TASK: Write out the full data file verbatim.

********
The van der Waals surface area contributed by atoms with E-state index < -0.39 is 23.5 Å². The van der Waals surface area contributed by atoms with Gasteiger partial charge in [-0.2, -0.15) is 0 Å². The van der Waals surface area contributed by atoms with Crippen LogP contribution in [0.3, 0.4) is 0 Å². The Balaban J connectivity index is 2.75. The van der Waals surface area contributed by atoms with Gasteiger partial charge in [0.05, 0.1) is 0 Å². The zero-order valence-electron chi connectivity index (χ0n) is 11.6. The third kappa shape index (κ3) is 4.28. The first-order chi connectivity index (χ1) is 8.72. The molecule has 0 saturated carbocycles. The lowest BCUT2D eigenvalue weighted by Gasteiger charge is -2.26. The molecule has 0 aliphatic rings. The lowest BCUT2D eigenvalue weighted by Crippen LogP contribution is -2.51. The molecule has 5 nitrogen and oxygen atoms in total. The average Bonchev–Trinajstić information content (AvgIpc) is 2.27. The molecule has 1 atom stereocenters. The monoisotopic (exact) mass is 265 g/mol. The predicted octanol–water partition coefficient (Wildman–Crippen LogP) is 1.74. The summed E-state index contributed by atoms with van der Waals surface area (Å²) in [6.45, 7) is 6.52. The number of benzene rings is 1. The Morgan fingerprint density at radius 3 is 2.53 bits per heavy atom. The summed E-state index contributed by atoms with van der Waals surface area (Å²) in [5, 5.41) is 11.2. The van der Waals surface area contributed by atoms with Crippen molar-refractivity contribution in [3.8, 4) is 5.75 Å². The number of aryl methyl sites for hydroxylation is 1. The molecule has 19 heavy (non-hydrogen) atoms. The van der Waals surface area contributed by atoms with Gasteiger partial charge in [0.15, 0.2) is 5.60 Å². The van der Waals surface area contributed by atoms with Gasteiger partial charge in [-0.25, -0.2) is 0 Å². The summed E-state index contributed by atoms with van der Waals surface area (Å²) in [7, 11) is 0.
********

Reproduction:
The van der Waals surface area contributed by atoms with E-state index < -0.39 is 23.5 Å². The van der Waals surface area contributed by atoms with Gasteiger partial charge in [-0.2, -0.15) is 0 Å². The van der Waals surface area contributed by atoms with Crippen LogP contribution in [0.3, 0.4) is 0 Å². The Balaban J connectivity index is 2.75. The van der Waals surface area contributed by atoms with Gasteiger partial charge in [0.05, 0.1) is 0 Å². The zero-order valence-electron chi connectivity index (χ0n) is 11.6. The third kappa shape index (κ3) is 4.28. The first-order chi connectivity index (χ1) is 8.72. The molecule has 0 saturated carbocycles. The lowest BCUT2D eigenvalue weighted by Gasteiger charge is -2.26. The molecule has 0 aliphatic rings. The lowest BCUT2D eigenvalue weighted by Crippen LogP contribution is -2.51. The molecule has 5 nitrogen and oxygen atoms in total. The average Bonchev–Trinajstić information content (AvgIpc) is 2.27. The molecule has 1 atom stereocenters. The monoisotopic (exact) mass is 265 g/mol. The predicted octanol–water partition coefficient (Wildman–Crippen LogP) is 1.74. The summed E-state index contributed by atoms with van der Waals surface area (Å²) in [6.45, 7) is 6.52. The number of benzene rings is 1. The Morgan fingerprint density at radius 3 is 2.53 bits per heavy atom. The summed E-state index contributed by atoms with van der Waals surface area (Å²) in [5, 5.41) is 11.2. The van der Waals surface area contributed by atoms with Crippen molar-refractivity contribution in [3.8, 4) is 5.75 Å². The number of aryl methyl sites for hydroxylation is 1. The molecule has 19 heavy (non-hydrogen) atoms. The van der Waals surface area contributed by atoms with Gasteiger partial charge in [0.15, 0.2) is 5.60 Å². The van der Waals surface area contributed by atoms with Gasteiger partial charge in [-0.25, -0.2) is 0 Å². The summed E-state index contributed by atoms with van der Waals surface area (Å²) in [7, 11) is 0.